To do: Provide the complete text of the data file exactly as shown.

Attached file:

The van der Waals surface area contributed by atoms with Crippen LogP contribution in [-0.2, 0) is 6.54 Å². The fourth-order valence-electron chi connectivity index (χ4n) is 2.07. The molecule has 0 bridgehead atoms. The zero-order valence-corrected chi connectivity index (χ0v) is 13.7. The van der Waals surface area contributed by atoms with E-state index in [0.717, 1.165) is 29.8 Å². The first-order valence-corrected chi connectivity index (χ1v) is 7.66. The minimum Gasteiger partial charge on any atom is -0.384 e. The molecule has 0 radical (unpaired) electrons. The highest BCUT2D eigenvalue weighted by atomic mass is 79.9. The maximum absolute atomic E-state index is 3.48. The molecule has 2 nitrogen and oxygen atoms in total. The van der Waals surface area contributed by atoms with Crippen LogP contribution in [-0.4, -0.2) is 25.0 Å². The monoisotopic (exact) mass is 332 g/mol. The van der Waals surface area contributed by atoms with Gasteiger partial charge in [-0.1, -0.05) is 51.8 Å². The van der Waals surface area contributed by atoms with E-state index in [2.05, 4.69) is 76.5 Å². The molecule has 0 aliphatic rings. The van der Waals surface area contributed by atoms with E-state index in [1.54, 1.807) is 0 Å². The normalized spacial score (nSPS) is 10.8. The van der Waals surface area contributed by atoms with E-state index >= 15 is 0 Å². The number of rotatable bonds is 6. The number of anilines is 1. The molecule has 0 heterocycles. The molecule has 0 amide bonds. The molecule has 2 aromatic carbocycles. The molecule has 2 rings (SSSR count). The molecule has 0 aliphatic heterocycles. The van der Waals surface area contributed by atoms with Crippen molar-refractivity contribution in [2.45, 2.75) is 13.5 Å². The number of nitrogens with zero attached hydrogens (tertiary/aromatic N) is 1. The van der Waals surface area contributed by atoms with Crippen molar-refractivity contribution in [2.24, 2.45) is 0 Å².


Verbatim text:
The van der Waals surface area contributed by atoms with Crippen LogP contribution in [-0.2, 0) is 6.54 Å². The fourth-order valence-electron chi connectivity index (χ4n) is 2.07. The molecule has 0 bridgehead atoms. The zero-order valence-corrected chi connectivity index (χ0v) is 13.7. The van der Waals surface area contributed by atoms with E-state index in [0.717, 1.165) is 29.8 Å². The first-order valence-corrected chi connectivity index (χ1v) is 7.66. The minimum Gasteiger partial charge on any atom is -0.384 e. The molecule has 0 radical (unpaired) electrons. The highest BCUT2D eigenvalue weighted by atomic mass is 79.9. The maximum absolute atomic E-state index is 3.48. The molecule has 2 nitrogen and oxygen atoms in total. The van der Waals surface area contributed by atoms with Crippen LogP contribution in [-0.4, -0.2) is 25.0 Å². The monoisotopic (exact) mass is 332 g/mol. The van der Waals surface area contributed by atoms with Gasteiger partial charge in [-0.1, -0.05) is 51.8 Å². The van der Waals surface area contributed by atoms with E-state index in [2.05, 4.69) is 76.5 Å². The molecule has 0 aliphatic rings. The van der Waals surface area contributed by atoms with E-state index in [1.54, 1.807) is 0 Å². The normalized spacial score (nSPS) is 10.8. The van der Waals surface area contributed by atoms with E-state index >= 15 is 0 Å². The number of rotatable bonds is 6. The number of anilines is 1. The molecule has 0 heterocycles. The molecule has 0 amide bonds. The molecule has 2 aromatic carbocycles. The molecule has 2 rings (SSSR count). The molecule has 0 aliphatic heterocycles. The van der Waals surface area contributed by atoms with Crippen molar-refractivity contribution in [2.45, 2.75) is 13.5 Å². The number of nitrogens with zero attached hydrogens (tertiary/aromatic N) is 1. The van der Waals surface area contributed by atoms with Crippen molar-refractivity contribution in [2.24, 2.45) is 0 Å².